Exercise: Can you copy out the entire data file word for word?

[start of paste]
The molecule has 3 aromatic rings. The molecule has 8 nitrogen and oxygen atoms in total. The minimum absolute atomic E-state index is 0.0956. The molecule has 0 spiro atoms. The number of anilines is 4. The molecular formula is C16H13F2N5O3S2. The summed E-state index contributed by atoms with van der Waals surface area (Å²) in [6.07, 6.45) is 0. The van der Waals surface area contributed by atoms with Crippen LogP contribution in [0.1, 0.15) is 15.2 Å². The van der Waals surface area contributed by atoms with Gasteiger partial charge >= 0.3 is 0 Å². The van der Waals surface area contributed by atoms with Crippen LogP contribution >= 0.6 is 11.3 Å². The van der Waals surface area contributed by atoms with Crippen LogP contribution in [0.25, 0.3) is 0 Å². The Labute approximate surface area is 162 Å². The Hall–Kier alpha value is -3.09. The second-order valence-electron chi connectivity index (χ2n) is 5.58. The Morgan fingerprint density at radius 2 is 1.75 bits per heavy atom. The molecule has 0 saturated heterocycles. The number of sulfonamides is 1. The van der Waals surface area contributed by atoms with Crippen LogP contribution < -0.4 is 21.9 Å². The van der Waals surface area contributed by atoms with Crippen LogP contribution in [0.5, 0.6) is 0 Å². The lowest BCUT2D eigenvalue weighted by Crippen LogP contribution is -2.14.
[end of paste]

The molecule has 3 aromatic rings. The molecule has 8 nitrogen and oxygen atoms in total. The minimum absolute atomic E-state index is 0.0956. The molecule has 0 spiro atoms. The number of anilines is 4. The molecular formula is C16H13F2N5O3S2. The summed E-state index contributed by atoms with van der Waals surface area (Å²) in [6.07, 6.45) is 0. The van der Waals surface area contributed by atoms with Crippen LogP contribution in [0.1, 0.15) is 15.2 Å². The van der Waals surface area contributed by atoms with Gasteiger partial charge >= 0.3 is 0 Å². The van der Waals surface area contributed by atoms with Crippen LogP contribution >= 0.6 is 11.3 Å². The van der Waals surface area contributed by atoms with Crippen LogP contribution in [0.25, 0.3) is 0 Å². The Labute approximate surface area is 162 Å². The Hall–Kier alpha value is -3.09. The second-order valence-electron chi connectivity index (χ2n) is 5.58. The Morgan fingerprint density at radius 2 is 1.75 bits per heavy atom. The molecule has 0 saturated heterocycles. The number of sulfonamides is 1. The van der Waals surface area contributed by atoms with Crippen LogP contribution < -0.4 is 21.9 Å². The van der Waals surface area contributed by atoms with Crippen LogP contribution in [0.5, 0.6) is 0 Å². The lowest BCUT2D eigenvalue weighted by Crippen LogP contribution is -2.14.